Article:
Tax hikes won’t stop school cuts, California budget advisor says
Reporting from Sacramento -- Public school funds will probably be cut this year even if voters approve Gov. Jerry Brown’s proposed tax hikes in November, the state’s top budget advisor said Wednesday.
That analysis undercuts a central premise of Brown’s new budget plan: that his tax hikes would save schools from billions of dollars in reductions. Districts are likely to trim spending anyway, said Legislative Analyst Mac Taylor, rather than wait for voters to decide in November.
“Districts have to plan for the worst case,” said Taylor, whom lawmakers look to for nonpartisan financial advice.
Brown’s budget proposal, unveiled last week, calls for $4.8 billion — the equivalent of three weeks of the academic year — to be cut from schools if voters reject the temporary tax hikes he wants to put on the November ballot. The governor wants a half-cent increase in the sales tax and higher levies on the state’s wealthiest residents.
He estimates that the increases would yield $6.9 billion, but Taylor said Monday that they could yield $2 billion less.
Kevin Gordon, a lobbyist and advisor to schools throughout the state, concurred with Taylor that educators cannot count on the taxes passing. He said school officials should make cuts before November.
“The notion of not knowing for sure what funding you’ll have is almost laughable if it wasn’t so dead serious,” Gordon said.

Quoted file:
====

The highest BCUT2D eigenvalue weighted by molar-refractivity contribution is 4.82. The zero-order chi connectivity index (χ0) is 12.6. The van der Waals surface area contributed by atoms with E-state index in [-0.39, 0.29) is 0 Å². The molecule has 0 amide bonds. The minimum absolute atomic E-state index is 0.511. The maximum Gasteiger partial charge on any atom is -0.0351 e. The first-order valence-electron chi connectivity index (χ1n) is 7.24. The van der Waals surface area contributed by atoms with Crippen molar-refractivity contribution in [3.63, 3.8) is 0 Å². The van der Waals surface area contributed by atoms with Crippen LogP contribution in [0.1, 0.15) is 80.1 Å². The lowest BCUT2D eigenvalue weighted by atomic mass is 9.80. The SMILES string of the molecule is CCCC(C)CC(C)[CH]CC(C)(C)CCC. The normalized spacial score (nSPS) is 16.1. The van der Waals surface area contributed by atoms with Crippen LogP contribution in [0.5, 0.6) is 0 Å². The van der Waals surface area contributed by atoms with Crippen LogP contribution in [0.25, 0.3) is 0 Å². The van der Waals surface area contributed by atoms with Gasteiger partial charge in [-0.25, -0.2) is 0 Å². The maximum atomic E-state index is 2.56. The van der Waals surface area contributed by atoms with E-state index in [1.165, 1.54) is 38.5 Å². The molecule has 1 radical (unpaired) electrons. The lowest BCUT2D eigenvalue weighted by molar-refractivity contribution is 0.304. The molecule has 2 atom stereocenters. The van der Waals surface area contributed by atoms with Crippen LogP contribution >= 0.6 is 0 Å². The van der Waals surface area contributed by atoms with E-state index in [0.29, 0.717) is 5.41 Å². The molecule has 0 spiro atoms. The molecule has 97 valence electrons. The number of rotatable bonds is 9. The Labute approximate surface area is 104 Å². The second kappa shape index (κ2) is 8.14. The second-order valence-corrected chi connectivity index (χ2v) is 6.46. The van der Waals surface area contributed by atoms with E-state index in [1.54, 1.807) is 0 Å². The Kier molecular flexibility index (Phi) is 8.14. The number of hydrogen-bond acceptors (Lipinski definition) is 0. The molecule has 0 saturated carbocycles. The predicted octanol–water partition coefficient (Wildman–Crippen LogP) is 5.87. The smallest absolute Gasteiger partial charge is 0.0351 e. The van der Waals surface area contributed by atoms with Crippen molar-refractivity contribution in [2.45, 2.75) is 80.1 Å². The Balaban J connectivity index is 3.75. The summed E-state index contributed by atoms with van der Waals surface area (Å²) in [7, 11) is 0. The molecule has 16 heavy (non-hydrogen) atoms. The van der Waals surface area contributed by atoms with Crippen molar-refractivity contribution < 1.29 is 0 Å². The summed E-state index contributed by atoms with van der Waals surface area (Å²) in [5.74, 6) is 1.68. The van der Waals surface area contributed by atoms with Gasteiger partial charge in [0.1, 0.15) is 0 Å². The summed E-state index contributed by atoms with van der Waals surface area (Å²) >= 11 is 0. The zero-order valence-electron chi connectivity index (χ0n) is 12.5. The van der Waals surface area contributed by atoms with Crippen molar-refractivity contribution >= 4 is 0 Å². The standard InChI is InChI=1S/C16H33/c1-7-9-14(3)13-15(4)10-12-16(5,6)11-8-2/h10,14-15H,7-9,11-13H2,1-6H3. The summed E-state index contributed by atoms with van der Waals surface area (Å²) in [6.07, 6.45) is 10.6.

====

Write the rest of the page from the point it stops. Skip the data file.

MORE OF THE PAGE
Administration officials said they are working on the issue with schools.
“Legislation, which is being developed in conjunction with school officials, will need to give schools the flexibility to develop contingency plans for this level of cuts,” said Director of Finance Ana Matosantos.
School districts, which are still digesting the governor’s spending plan, will need the flexibility to make mid-year cuts in their budgets, said Dennis Meyers, spokesman for the California School Boards Assn.
Republicans, who have criticized Brown’s tax plan, seized on Taylor’s analysis Wednesday.
“Even if the revenues go up, it may be too late to help schools,” said Sabrina Lockhart, a spokeswoman for the Assembly’s minority Republicans. “That flies in the face of the argument that this will help kids.”
Taylor’s report gave elected officials credit for taking difficult but important steps, such as cutting expenses, to improve the state’s budget situation. Brown’s spending plan assumes a much smaller deficit than last year’s — $9.2 billion compared to $26 billion.
Part of the new gap would be closed by cuts in welfare, health programs and other services. The rest would be bridged by Brown’s tax plan or by cuts in funding for public schools, community colleges, courts, firefighters and even lifeguards at state beaches.
Taylor said state revenue will become increasingly unpredictable if government relies more on tax receipts from high earners, whose income can fluctuate dramatically. That reliance would grow under Brown’s tax plan.
“Already, California’s budget is dependent on volatile income tax payments by the state’s wealthiest individuals, and the governor proposes that these Californians pay more for the next few years,” Taylor’s report said. “As has become evident in recent years, differing fortunes for these upper-income taxpayers can create or eliminate billions of dollars of projected state revenues.”
Brown’s office released a statement saying Taylor’s analysis “underscores the fundamental uncertainty of our time and, therefore, the financial imperative to be prudent, make the tough cuts now and give the voters a choice on additional revenues.”
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